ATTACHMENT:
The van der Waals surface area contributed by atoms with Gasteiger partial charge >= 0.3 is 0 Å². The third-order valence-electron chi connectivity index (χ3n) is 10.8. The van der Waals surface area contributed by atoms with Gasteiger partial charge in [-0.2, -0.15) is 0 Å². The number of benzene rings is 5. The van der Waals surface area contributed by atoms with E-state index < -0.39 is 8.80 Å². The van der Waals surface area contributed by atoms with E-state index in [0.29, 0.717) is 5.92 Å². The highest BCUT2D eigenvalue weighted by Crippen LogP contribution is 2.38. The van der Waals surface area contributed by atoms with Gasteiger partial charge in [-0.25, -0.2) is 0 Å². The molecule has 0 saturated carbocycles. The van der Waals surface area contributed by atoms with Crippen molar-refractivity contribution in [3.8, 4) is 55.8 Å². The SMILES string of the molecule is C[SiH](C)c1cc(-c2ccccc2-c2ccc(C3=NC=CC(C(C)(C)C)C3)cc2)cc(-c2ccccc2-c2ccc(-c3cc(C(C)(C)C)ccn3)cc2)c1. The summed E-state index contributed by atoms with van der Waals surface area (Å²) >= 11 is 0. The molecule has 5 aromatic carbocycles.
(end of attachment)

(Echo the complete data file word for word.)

The van der Waals surface area contributed by atoms with Gasteiger partial charge >= 0.3 is 0 Å². The third-order valence-electron chi connectivity index (χ3n) is 10.8. The van der Waals surface area contributed by atoms with Gasteiger partial charge in [-0.2, -0.15) is 0 Å². The number of benzene rings is 5. The van der Waals surface area contributed by atoms with E-state index < -0.39 is 8.80 Å². The van der Waals surface area contributed by atoms with E-state index in [0.29, 0.717) is 5.92 Å². The highest BCUT2D eigenvalue weighted by Crippen LogP contribution is 2.38. The van der Waals surface area contributed by atoms with Gasteiger partial charge in [-0.25, -0.2) is 0 Å². The molecule has 0 saturated carbocycles. The van der Waals surface area contributed by atoms with Crippen molar-refractivity contribution in [3.8, 4) is 55.8 Å². The SMILES string of the molecule is C[SiH](C)c1cc(-c2ccccc2-c2ccc(C3=NC=CC(C(C)(C)C)C3)cc2)cc(-c2ccccc2-c2ccc(-c3cc(C(C)(C)C)ccn3)cc2)c1. The summed E-state index contributed by atoms with van der Waals surface area (Å²) >= 11 is 0. The molecule has 5 aromatic carbocycles.